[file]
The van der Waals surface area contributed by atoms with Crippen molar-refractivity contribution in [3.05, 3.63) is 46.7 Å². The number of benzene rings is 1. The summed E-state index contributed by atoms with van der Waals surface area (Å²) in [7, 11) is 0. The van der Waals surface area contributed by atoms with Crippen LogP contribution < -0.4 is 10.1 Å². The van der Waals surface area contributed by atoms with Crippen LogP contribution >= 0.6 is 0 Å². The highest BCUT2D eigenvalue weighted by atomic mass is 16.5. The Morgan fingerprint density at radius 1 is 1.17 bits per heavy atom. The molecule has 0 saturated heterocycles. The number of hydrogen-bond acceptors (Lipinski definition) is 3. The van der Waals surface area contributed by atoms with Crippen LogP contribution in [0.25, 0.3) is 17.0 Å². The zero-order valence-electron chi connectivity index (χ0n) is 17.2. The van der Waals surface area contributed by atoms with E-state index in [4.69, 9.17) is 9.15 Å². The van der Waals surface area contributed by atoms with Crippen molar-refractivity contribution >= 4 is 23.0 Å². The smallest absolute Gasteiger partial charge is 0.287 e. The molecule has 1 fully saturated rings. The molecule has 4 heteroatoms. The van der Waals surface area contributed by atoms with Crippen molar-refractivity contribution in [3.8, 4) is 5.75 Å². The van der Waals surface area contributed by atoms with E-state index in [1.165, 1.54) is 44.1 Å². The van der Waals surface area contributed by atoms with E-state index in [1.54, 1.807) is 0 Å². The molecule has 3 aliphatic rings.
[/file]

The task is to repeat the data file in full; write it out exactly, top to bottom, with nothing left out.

The van der Waals surface area contributed by atoms with Crippen molar-refractivity contribution in [3.05, 3.63) is 46.7 Å². The number of benzene rings is 1. The summed E-state index contributed by atoms with van der Waals surface area (Å²) in [7, 11) is 0. The van der Waals surface area contributed by atoms with Crippen LogP contribution < -0.4 is 10.1 Å². The van der Waals surface area contributed by atoms with Crippen LogP contribution >= 0.6 is 0 Å². The highest BCUT2D eigenvalue weighted by atomic mass is 16.5. The Morgan fingerprint density at radius 1 is 1.17 bits per heavy atom. The molecule has 0 saturated heterocycles. The number of hydrogen-bond acceptors (Lipinski definition) is 3. The van der Waals surface area contributed by atoms with Crippen LogP contribution in [0.25, 0.3) is 17.0 Å². The zero-order valence-electron chi connectivity index (χ0n) is 17.2. The van der Waals surface area contributed by atoms with E-state index in [4.69, 9.17) is 9.15 Å². The van der Waals surface area contributed by atoms with Crippen molar-refractivity contribution >= 4 is 23.0 Å². The smallest absolute Gasteiger partial charge is 0.287 e. The molecule has 1 fully saturated rings. The molecule has 4 heteroatoms. The van der Waals surface area contributed by atoms with Crippen molar-refractivity contribution in [3.8, 4) is 5.75 Å². The van der Waals surface area contributed by atoms with E-state index in [1.165, 1.54) is 44.1 Å². The van der Waals surface area contributed by atoms with E-state index in [1.54, 1.807) is 0 Å². The molecule has 3 aliphatic rings.